Teachu, the gyoza masterclass brought to you by Eatchu

Ah, gyoza, where to begin? A love affair starting many moons ago with my first trip to a Wagamama (whose gyoza don’t have a scratch on Eatchu’s by the way). Delicious fillings, my favourites being pork and chive (Buta) and the chicken and nori butter (Tori), I always have both. Delicious, thin glistening pastry with a golden brown hue to the bottoms in contact with the pan. Bitten into and immersed into a rich umami sauce is the best way to devour these… Or so I think.

As soon as Eatchu’s classes went live I booked onto the first one. A chance to mean I can impress at dinner parties and take enough gyoza home to feed the 500, or me, for one meal? Sign me up. They were buta gyoza too. What’s not to love?

The class took place in Source’s (another great St. Nick’s institution) teaching kitchen above the café and our teacher was Guy, one of the founders of Eatchu.

A short roundtable and a brief history of gyoza and we began. I won’t divulge the recipe but the session was a wonderful hands on experience. Any aspect of cookery which involves getting your hands messy is a plus in my book. Squelching and hand mixing of dehydrated vegetables before bringing together a superbly aromatic spice mix. Then came the combining of all the ingredients with excellent free range pork before our own gyoza lunch. Cooked in front of us by Guy so we’d understand the cooking process for our own later.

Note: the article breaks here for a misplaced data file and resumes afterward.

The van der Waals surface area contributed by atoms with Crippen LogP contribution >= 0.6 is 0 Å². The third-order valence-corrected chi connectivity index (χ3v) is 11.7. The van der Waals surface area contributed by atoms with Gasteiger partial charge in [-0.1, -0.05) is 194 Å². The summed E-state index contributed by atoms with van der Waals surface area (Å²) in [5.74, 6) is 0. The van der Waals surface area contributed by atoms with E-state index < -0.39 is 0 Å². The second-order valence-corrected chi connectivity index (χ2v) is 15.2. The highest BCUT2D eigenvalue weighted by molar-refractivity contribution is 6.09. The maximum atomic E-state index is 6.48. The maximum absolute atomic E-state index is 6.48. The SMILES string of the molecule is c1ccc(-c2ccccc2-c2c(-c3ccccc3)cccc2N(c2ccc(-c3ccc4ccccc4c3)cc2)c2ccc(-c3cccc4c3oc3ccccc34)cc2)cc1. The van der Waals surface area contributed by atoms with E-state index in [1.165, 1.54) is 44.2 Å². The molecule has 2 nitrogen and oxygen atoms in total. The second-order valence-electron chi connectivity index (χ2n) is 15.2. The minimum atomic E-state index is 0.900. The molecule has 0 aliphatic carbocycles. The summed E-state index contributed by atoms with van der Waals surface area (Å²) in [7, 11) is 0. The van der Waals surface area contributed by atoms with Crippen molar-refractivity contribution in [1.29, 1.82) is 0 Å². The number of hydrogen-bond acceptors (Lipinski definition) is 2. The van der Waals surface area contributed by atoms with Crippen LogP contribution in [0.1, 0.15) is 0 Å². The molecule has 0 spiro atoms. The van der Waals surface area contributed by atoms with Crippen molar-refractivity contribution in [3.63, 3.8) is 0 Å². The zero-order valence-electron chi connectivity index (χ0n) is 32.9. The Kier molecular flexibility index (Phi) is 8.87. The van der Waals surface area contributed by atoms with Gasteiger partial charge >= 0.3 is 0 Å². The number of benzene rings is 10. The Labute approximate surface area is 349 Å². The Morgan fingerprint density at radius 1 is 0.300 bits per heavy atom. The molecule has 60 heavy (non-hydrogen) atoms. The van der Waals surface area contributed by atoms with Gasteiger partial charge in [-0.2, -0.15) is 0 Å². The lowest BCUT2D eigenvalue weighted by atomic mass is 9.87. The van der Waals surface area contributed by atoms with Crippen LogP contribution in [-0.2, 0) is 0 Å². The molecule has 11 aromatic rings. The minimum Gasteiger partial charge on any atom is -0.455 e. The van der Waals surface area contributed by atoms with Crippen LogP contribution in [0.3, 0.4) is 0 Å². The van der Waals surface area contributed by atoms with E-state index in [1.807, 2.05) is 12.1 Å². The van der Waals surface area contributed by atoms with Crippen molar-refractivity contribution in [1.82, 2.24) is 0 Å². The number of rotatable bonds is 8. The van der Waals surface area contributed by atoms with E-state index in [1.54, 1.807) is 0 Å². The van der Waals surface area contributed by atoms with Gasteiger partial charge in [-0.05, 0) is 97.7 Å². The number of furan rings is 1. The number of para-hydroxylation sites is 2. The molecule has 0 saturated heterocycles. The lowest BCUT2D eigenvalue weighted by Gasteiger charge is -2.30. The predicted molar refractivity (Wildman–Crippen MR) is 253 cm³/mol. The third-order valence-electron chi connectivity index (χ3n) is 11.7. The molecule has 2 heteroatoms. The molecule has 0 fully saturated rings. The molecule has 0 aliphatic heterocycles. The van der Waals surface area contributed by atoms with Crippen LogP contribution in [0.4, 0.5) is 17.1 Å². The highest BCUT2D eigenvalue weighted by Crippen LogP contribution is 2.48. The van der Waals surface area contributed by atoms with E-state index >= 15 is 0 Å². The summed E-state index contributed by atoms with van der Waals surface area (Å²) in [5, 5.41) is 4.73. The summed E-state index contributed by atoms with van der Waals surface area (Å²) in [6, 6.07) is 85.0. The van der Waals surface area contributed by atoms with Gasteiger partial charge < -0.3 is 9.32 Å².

Japanese dumplings on a bed of rice with a black sauce.

Chicken gyoza with a chilli oil dipping sauce. Incr-edible.

An excellent lunch devoured and it was time to bring our gyoza fillings back to the table to begin folding our dumplings. A notoriously tricky process and one I was destined to be pretty poor at. But that might have something to do with the generosity of my fillings. Guy led us through the exercise to achieve the quintessential crescent moon shape- though mine looked more like Cornish pasties.

raw gyoza dumplings on a bed of potato starch on an oven tray

Cornis… I mean my finished gyoza. They were delectable.

I left however with a Tupperware full of gyoza- not to mention a stomach full too. Having had an excellent lesson and I came away with some new skills too. I’d thoroughly recommend this to any gyoza lover who can’t cope with a closing time of 3PM at Eatchu.

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